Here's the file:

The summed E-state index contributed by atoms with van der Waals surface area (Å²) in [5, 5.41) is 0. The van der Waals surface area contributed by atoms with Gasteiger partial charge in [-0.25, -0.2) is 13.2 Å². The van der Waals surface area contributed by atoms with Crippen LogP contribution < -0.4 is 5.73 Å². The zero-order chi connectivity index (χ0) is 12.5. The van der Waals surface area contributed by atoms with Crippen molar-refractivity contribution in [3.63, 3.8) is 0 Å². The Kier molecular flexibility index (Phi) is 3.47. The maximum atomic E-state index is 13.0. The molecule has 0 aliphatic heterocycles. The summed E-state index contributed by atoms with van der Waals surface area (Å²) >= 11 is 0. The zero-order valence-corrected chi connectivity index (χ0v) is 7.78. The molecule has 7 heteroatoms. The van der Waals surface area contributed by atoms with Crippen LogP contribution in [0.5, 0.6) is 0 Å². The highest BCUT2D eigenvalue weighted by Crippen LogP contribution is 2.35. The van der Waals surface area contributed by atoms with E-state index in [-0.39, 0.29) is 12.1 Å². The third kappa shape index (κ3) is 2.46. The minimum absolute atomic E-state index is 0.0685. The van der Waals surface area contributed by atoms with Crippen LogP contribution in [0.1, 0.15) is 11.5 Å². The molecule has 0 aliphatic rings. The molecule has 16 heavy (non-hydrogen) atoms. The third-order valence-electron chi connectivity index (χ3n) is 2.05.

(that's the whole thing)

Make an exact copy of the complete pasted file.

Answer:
The summed E-state index contributed by atoms with van der Waals surface area (Å²) in [5, 5.41) is 0. The van der Waals surface area contributed by atoms with Gasteiger partial charge in [-0.25, -0.2) is 13.2 Å². The van der Waals surface area contributed by atoms with Crippen LogP contribution < -0.4 is 5.73 Å². The zero-order chi connectivity index (χ0) is 12.5. The van der Waals surface area contributed by atoms with Crippen molar-refractivity contribution in [3.63, 3.8) is 0 Å². The Kier molecular flexibility index (Phi) is 3.47. The maximum atomic E-state index is 13.0. The molecule has 0 aliphatic heterocycles. The summed E-state index contributed by atoms with van der Waals surface area (Å²) >= 11 is 0. The zero-order valence-corrected chi connectivity index (χ0v) is 7.78. The molecule has 7 heteroatoms. The van der Waals surface area contributed by atoms with Crippen LogP contribution in [0.5, 0.6) is 0 Å². The highest BCUT2D eigenvalue weighted by Crippen LogP contribution is 2.35. The van der Waals surface area contributed by atoms with E-state index in [-0.39, 0.29) is 12.1 Å². The third kappa shape index (κ3) is 2.46. The minimum absolute atomic E-state index is 0.0685. The van der Waals surface area contributed by atoms with Crippen LogP contribution in [0.1, 0.15) is 11.5 Å². The molecule has 0 aliphatic rings. The molecule has 16 heavy (non-hydrogen) atoms. The third-order valence-electron chi connectivity index (χ3n) is 2.05.